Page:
The controversial history of WI-38


For years, opponents of abortion have been dismissed as loopy scaremongerers for claiming that some essential vaccines have been derived from the cells of an aborted foetus. Now the leading journal Nature has acknowledged their concerns and explained what happened.

In the wake of the scandal over HeLa cells (see accompanying story) Nature’s editorial reminds readers of the genesis of so-called WI-38 cells. These “arguably had an even bigger impact on science and medicine than the HeLa line. Whereas HeLa cells are cancerous, WI-38 cells are healthy and normal. They have been widely used for the production of virus vaccines given to many people worldwide — against rubella, for instance — and in research as a prototypical normal human cell.” “These cells from one fetus have no doubt saved the lives of millions of people,” one scientist told Nature.

The origin of the cells is well documented. In 1962 a Swedish woman had a legal abortion at 4 months because she did not want another child. The lungs of the foetus were removed and sent to Philadelphia. There, at the Wistar Institute for Anatomy and Biology they were processed and cultured by Leonard Hayflick. Subsequently they were used to create vaccines for rubella, rabies, adenovirus, polio, measles, chickenpox and shingles.

The development of WI-38 is full of controversy. Other strains of cells, from WI-1 to WI-25, were developed using cells from aborted foetuses in Philadelphia (it was technically illegal at the time, except for medical emergencies). Through Hayflick’s work on these cells, he made some very important discoveries about cell ageing.

After he successfully multiplied the WI-38 cells, he created more than 800 batches and distributed them freely around the world to drug companies and researchers.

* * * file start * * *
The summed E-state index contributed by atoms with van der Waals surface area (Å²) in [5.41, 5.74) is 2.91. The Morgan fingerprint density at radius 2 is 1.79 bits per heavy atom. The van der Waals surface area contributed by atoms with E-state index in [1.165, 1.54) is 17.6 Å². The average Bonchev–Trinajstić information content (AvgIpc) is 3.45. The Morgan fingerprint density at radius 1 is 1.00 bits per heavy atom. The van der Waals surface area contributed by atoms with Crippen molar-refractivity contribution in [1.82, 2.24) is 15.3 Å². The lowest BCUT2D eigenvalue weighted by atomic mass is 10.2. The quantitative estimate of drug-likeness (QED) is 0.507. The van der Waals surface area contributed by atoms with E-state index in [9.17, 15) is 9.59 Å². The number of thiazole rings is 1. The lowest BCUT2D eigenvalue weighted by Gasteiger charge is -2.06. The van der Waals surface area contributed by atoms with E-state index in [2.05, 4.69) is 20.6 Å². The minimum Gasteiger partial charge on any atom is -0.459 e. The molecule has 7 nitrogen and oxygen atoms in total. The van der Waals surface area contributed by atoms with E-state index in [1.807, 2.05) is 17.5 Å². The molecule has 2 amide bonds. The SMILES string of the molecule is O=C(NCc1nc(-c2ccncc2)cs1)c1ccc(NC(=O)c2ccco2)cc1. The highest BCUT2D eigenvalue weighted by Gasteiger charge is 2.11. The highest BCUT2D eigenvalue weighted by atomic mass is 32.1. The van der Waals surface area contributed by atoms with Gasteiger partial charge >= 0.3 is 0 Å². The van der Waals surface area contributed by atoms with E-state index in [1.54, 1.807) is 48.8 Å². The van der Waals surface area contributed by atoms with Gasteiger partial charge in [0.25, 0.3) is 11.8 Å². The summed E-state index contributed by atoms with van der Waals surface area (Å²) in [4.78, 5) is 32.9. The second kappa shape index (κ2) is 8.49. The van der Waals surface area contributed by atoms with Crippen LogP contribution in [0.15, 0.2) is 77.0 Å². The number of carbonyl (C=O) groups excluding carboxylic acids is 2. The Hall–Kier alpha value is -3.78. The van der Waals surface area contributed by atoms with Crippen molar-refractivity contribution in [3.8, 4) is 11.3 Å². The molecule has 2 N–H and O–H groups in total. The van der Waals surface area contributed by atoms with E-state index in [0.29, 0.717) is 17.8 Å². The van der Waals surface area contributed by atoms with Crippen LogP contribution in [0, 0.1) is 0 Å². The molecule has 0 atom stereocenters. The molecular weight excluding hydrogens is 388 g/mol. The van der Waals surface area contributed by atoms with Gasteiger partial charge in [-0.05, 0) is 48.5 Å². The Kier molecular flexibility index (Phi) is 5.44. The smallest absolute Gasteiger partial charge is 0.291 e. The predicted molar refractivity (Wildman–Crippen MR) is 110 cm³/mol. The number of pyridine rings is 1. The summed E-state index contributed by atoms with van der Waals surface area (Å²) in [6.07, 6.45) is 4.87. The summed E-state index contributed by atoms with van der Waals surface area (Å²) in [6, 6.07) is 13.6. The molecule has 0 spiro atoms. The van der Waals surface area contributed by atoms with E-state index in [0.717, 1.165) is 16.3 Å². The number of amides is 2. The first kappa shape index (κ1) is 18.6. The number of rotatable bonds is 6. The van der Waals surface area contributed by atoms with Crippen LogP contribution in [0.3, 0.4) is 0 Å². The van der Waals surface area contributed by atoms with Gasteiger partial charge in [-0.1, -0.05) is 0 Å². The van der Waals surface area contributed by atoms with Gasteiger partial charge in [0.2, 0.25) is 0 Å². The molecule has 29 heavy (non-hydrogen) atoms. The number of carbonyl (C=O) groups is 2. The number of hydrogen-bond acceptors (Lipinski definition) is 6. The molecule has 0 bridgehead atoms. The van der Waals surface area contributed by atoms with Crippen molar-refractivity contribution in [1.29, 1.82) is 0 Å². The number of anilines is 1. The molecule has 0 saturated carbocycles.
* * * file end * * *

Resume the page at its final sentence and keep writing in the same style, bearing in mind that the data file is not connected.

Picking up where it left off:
Then he fell out with Wistar authorities because he though that his contribution was being ignored. Without permission, he took all the remaining batches to California where he had a new job at Stanford. This led to years of legal battles and bitterness. 

As for the abortion connection, this is beyond dispute. Nature points out that, like as in the Henrietta Lacks case, no informed consent was given by the Swedish mother. Her identity is known but she refuses to talk about the case. The doctors involved are all dead.

The Vatican studied the issue for a couple of years and gave its verdict in 2005:

“there remains a moral duty to continue to fight and to employ every lawful means in order to make life difficult for the pharmaceutical industries which act unscrupulously and unethically. However, the burden of this important battle cannot and must not fall on innocent children and on the health situation of the population -- especially with regard to pregnant women… there is a grave responsibility to use alternative vaccines and to make a conscientious objection with regard to those which have moral problems.”

The drug companies and institutions which have used WI-38 deny that there are serious ethical concerns either with the use of cells from aborted foetuses or with the lack of consent. “At the time [the fetus] was obtained there was no issue in using discarded material,” says Stanley Plotkin, a scientist who used WI-38 to develop a rubella vaccine. “Retrospective ethics is easy but presumptuous.”




MORE ON THESE TOPICS | abortion, drug development

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